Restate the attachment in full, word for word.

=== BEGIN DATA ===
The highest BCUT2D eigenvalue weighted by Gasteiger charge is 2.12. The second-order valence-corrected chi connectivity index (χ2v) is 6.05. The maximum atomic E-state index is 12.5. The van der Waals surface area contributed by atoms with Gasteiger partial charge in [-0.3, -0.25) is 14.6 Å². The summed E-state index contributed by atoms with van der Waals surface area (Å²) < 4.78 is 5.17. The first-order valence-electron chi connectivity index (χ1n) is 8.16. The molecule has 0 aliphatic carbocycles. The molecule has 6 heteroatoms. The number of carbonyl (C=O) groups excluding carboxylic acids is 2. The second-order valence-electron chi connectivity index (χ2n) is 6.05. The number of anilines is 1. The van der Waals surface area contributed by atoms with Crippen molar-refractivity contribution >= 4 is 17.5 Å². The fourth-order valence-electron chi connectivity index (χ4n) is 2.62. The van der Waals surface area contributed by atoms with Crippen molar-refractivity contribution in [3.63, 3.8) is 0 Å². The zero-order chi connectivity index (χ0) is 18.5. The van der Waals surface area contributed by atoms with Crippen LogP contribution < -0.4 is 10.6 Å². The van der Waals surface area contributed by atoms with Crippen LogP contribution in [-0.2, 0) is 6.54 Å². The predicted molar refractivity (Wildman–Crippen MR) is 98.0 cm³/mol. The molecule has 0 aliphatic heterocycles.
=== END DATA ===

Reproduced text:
The highest BCUT2D eigenvalue weighted by Gasteiger charge is 2.12. The second-order valence-corrected chi connectivity index (χ2v) is 6.05. The maximum atomic E-state index is 12.5. The van der Waals surface area contributed by atoms with Gasteiger partial charge in [-0.3, -0.25) is 14.6 Å². The summed E-state index contributed by atoms with van der Waals surface area (Å²) < 4.78 is 5.17. The first-order valence-electron chi connectivity index (χ1n) is 8.16. The molecule has 0 aliphatic carbocycles. The molecule has 6 heteroatoms. The number of carbonyl (C=O) groups excluding carboxylic acids is 2. The second-order valence-electron chi connectivity index (χ2n) is 6.05. The number of anilines is 1. The van der Waals surface area contributed by atoms with Crippen molar-refractivity contribution >= 4 is 17.5 Å². The fourth-order valence-electron chi connectivity index (χ4n) is 2.62. The van der Waals surface area contributed by atoms with Crippen molar-refractivity contribution in [3.63, 3.8) is 0 Å². The zero-order chi connectivity index (χ0) is 18.5. The van der Waals surface area contributed by atoms with Crippen LogP contribution < -0.4 is 10.6 Å². The van der Waals surface area contributed by atoms with Crippen LogP contribution in [-0.2, 0) is 6.54 Å². The predicted molar refractivity (Wildman–Crippen MR) is 98.0 cm³/mol. The molecule has 0 aliphatic heterocycles.